While recently attending the Southwest Self-Storage Conference and Trade Show, presented in Phoenix by the American Mini Storage Association, my curiosity was piqued by one of their choices of speakers. The association had brought on board a Crime Prevention Through Environmental Design (CPTED) specialist with the Tempe, Ariz., police department. CPTED is a branch of situational crime prevention, the basic premise of which is that physical environments can be manipulated in such a way that they actually reduce the incidence of crime. Unlike other more aggressive methods of crime-prevention, CPTED attempts to use environmental factors to influence the perceptions of all users of a given space (i.e., a self-storage facility), addressing not only the opportunity for crime, but the sensation of fear on the part of potential victims.
The idea here is that the design and layout of your facility can potentially contribute to the avoidance of crime, but that really oversimplifies the concept. (For more information, visit www.cpted.org.) The bottom line is that, as owners or managers of storage facilities--especially if you're a resident manager--you have a lot at stake. Not only are your business and tenants' goods vulnerable, but potentially your home as well. This makes the decision as to what security systems to implement and maintain a particularly crucial one.
Before directing you to this issue's catalogue of articles regarding security issues--software, gates, alarms, installation, locks, etc.--let me just say that, obviously, safety and security are of utmost concern in both our personal and professional lives. People chuckled when they saw an article on tenant-operated methamphetamine labs publicized on the cover of our February issue, but we were barraged with phone calls from self-storage operators plagued with similar woes. And, in the case of many of these trials, the challenge isn't petty theft, it's the devious, conniving criminal mind. Make sure your managers are prepared to identify problem renters, or to recognize suspicious behavior or items on your site.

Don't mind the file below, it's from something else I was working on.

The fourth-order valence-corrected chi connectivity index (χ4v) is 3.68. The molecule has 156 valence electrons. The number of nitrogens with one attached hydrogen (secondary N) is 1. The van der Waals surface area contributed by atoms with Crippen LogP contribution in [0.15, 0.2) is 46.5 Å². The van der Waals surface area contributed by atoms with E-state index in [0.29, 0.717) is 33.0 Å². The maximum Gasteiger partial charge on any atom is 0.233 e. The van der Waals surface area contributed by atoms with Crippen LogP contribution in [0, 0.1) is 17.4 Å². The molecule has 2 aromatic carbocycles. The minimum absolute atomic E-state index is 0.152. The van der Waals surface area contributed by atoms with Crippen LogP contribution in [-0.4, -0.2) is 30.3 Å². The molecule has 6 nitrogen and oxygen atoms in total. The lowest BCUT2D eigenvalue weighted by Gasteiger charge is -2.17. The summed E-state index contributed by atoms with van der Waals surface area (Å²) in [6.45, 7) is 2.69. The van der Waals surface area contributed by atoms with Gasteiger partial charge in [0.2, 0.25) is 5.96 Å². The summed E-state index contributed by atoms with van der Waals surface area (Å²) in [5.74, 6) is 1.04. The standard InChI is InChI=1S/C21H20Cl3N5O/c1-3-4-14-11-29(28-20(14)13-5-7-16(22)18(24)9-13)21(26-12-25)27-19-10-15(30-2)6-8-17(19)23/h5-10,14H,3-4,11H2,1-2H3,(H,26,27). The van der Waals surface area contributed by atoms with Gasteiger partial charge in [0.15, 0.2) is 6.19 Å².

The safety of your facility will, of course, be bolstered by a sound security system. Whether you're a new developer or a seasoned veteran, it's important to keep abreast of the most current options in that arena. David Reddick provides a comprehensive overview of self-storage security hardware and software, and how best to choose it. Steve Cooper adds a more detailed focus on individual unit door alarms, while Arden Thoburn looks at closed-circuit television. Finally, Chris Shope shares his views on locks as more than just an ancillary product, and Lance Comstock highlights the importance of proper installation and support.
Hopefully, those of you who joined us in Buffalo, N.Y., last month took advantage of the unique exposure to an international market. Self-storage is spreading its influence over borders and overseas, which will mean a more challenging business climate for us all. Don't allow anxiety over crime or other manageable hazards to undermine your participation in what is sure to be an exciting--and profitable--future.
Be careful out there,
Teri L. Lanza
For a complete list of references click here